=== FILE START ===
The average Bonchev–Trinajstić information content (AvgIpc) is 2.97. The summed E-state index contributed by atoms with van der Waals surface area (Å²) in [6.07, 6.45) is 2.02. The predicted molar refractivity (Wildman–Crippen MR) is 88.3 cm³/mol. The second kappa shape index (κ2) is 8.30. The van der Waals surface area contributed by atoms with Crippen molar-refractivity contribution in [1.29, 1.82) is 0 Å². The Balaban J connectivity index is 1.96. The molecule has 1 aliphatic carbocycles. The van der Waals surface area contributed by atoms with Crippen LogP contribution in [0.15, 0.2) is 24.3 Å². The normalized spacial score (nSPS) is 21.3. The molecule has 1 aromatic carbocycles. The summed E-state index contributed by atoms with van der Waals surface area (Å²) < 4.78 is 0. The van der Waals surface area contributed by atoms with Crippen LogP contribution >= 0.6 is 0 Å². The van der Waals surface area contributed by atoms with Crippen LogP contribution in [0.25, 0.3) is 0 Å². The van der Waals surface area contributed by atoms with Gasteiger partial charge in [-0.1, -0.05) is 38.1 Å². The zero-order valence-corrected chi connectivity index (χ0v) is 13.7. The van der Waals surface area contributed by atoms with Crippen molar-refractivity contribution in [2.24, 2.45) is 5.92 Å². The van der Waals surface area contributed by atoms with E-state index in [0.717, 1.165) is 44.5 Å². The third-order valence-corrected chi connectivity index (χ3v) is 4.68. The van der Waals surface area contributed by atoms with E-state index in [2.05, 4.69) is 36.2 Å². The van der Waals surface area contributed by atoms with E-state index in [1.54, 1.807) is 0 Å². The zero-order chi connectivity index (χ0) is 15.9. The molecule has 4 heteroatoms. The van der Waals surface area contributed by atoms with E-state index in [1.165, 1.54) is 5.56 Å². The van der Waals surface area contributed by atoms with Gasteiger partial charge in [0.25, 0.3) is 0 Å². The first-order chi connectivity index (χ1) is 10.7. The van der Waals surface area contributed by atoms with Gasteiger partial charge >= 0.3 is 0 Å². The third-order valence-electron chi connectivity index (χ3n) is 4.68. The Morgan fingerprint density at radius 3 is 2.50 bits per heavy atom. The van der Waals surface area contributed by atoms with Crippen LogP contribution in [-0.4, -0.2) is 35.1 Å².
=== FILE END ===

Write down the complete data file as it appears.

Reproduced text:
The average Bonchev–Trinajstić information content (AvgIpc) is 2.97. The summed E-state index contributed by atoms with van der Waals surface area (Å²) in [6.07, 6.45) is 2.02. The predicted molar refractivity (Wildman–Crippen MR) is 88.3 cm³/mol. The second kappa shape index (κ2) is 8.30. The van der Waals surface area contributed by atoms with Crippen molar-refractivity contribution in [1.29, 1.82) is 0 Å². The Balaban J connectivity index is 1.96. The molecule has 1 aliphatic carbocycles. The van der Waals surface area contributed by atoms with Crippen LogP contribution in [0.15, 0.2) is 24.3 Å². The normalized spacial score (nSPS) is 21.3. The molecule has 1 aromatic carbocycles. The summed E-state index contributed by atoms with van der Waals surface area (Å²) < 4.78 is 0. The van der Waals surface area contributed by atoms with Crippen LogP contribution >= 0.6 is 0 Å². The van der Waals surface area contributed by atoms with Crippen LogP contribution in [0.25, 0.3) is 0 Å². The van der Waals surface area contributed by atoms with Gasteiger partial charge in [-0.1, -0.05) is 38.1 Å². The zero-order valence-corrected chi connectivity index (χ0v) is 13.7. The van der Waals surface area contributed by atoms with Crippen molar-refractivity contribution in [2.24, 2.45) is 5.92 Å². The van der Waals surface area contributed by atoms with E-state index in [0.717, 1.165) is 44.5 Å². The third-order valence-corrected chi connectivity index (χ3v) is 4.68. The van der Waals surface area contributed by atoms with E-state index in [2.05, 4.69) is 36.2 Å². The van der Waals surface area contributed by atoms with E-state index in [1.54, 1.807) is 0 Å². The zero-order chi connectivity index (χ0) is 15.9. The molecule has 4 heteroatoms. The van der Waals surface area contributed by atoms with E-state index in [1.165, 1.54) is 5.56 Å². The van der Waals surface area contributed by atoms with Gasteiger partial charge in [0.25, 0.3) is 0 Å². The first-order chi connectivity index (χ1) is 10.7. The van der Waals surface area contributed by atoms with Gasteiger partial charge >= 0.3 is 0 Å². The third-order valence-electron chi connectivity index (χ3n) is 4.68. The Morgan fingerprint density at radius 3 is 2.50 bits per heavy atom. The van der Waals surface area contributed by atoms with Crippen LogP contribution in [-0.4, -0.2) is 35.1 Å².